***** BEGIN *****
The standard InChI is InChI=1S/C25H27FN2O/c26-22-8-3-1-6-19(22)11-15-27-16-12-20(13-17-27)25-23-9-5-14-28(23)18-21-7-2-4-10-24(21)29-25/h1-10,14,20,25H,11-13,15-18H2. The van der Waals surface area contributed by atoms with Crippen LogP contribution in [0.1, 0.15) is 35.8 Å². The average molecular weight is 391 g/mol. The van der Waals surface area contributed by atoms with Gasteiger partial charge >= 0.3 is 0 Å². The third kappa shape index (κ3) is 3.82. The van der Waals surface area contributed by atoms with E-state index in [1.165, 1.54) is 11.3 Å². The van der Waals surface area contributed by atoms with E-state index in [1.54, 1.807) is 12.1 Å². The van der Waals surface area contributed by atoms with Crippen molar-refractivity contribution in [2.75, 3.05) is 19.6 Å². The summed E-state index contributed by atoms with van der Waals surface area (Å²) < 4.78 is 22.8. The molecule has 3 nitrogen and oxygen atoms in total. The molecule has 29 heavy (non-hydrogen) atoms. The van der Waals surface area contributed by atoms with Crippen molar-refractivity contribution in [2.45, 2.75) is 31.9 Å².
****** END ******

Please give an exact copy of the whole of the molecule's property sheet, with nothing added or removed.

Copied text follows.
The standard InChI is InChI=1S/C25H27FN2O/c26-22-8-3-1-6-19(22)11-15-27-16-12-20(13-17-27)25-23-9-5-14-28(23)18-21-7-2-4-10-24(21)29-25/h1-10,14,20,25H,11-13,15-18H2. The van der Waals surface area contributed by atoms with Crippen LogP contribution in [0.1, 0.15) is 35.8 Å². The average molecular weight is 391 g/mol. The van der Waals surface area contributed by atoms with Gasteiger partial charge >= 0.3 is 0 Å². The third kappa shape index (κ3) is 3.82. The van der Waals surface area contributed by atoms with E-state index in [1.165, 1.54) is 11.3 Å². The van der Waals surface area contributed by atoms with E-state index in [1.54, 1.807) is 12.1 Å². The van der Waals surface area contributed by atoms with Crippen molar-refractivity contribution in [2.75, 3.05) is 19.6 Å². The summed E-state index contributed by atoms with van der Waals surface area (Å²) < 4.78 is 22.8. The molecule has 3 nitrogen and oxygen atoms in total. The molecule has 29 heavy (non-hydrogen) atoms. The van der Waals surface area contributed by atoms with Crippen molar-refractivity contribution in [2.45, 2.75) is 31.9 Å².